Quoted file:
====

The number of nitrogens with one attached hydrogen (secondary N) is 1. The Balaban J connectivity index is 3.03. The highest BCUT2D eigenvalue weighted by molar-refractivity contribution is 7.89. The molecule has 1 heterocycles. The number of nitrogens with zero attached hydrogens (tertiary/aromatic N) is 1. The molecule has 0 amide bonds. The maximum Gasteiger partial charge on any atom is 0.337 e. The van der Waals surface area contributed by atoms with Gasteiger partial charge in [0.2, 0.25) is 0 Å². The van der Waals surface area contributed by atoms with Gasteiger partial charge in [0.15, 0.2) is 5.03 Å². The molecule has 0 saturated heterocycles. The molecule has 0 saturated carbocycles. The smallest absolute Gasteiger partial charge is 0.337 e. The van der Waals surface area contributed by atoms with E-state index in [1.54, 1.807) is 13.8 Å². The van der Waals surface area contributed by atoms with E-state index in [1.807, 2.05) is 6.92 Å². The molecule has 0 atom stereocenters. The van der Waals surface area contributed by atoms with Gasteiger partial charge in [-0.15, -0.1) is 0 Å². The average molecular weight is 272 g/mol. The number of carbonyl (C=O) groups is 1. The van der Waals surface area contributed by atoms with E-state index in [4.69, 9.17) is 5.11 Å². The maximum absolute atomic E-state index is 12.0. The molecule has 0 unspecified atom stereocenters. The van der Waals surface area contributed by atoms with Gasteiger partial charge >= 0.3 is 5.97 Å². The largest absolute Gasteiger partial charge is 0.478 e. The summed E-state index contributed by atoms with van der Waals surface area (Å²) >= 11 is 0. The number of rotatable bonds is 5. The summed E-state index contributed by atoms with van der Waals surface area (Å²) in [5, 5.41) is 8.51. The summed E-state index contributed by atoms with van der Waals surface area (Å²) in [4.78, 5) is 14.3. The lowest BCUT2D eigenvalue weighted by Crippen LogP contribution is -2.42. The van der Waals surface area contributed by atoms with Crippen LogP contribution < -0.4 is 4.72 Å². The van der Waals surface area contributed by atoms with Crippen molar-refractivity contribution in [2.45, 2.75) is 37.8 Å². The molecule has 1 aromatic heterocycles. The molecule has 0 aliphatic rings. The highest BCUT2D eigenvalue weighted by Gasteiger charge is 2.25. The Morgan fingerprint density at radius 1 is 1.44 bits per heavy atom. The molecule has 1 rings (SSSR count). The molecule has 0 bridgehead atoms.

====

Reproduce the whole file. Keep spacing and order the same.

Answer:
The number of nitrogens with one attached hydrogen (secondary N) is 1. The Balaban J connectivity index is 3.03. The highest BCUT2D eigenvalue weighted by molar-refractivity contribution is 7.89. The molecule has 1 heterocycles. The number of nitrogens with zero attached hydrogens (tertiary/aromatic N) is 1. The molecule has 0 amide bonds. The maximum Gasteiger partial charge on any atom is 0.337 e. The van der Waals surface area contributed by atoms with Gasteiger partial charge in [0.2, 0.25) is 0 Å². The van der Waals surface area contributed by atoms with Gasteiger partial charge in [0.15, 0.2) is 5.03 Å². The molecule has 0 saturated heterocycles. The molecule has 0 saturated carbocycles. The smallest absolute Gasteiger partial charge is 0.337 e. The van der Waals surface area contributed by atoms with E-state index in [1.54, 1.807) is 13.8 Å². The van der Waals surface area contributed by atoms with E-state index in [1.807, 2.05) is 6.92 Å². The molecule has 0 atom stereocenters. The van der Waals surface area contributed by atoms with Gasteiger partial charge in [-0.15, -0.1) is 0 Å². The average molecular weight is 272 g/mol. The number of carbonyl (C=O) groups is 1. The van der Waals surface area contributed by atoms with E-state index in [4.69, 9.17) is 5.11 Å². The maximum absolute atomic E-state index is 12.0. The molecule has 0 unspecified atom stereocenters. The van der Waals surface area contributed by atoms with Gasteiger partial charge >= 0.3 is 5.97 Å². The largest absolute Gasteiger partial charge is 0.478 e. The summed E-state index contributed by atoms with van der Waals surface area (Å²) >= 11 is 0. The number of rotatable bonds is 5. The summed E-state index contributed by atoms with van der Waals surface area (Å²) in [5, 5.41) is 8.51. The summed E-state index contributed by atoms with van der Waals surface area (Å²) in [4.78, 5) is 14.3. The lowest BCUT2D eigenvalue weighted by Crippen LogP contribution is -2.42. The van der Waals surface area contributed by atoms with Crippen LogP contribution < -0.4 is 4.72 Å². The van der Waals surface area contributed by atoms with Crippen molar-refractivity contribution in [2.45, 2.75) is 37.8 Å². The molecule has 1 aromatic heterocycles. The molecule has 0 aliphatic rings. The highest BCUT2D eigenvalue weighted by Gasteiger charge is 2.25. The Morgan fingerprint density at radius 1 is 1.44 bits per heavy atom. The molecule has 1 rings (SSSR count). The molecule has 0 bridgehead atoms.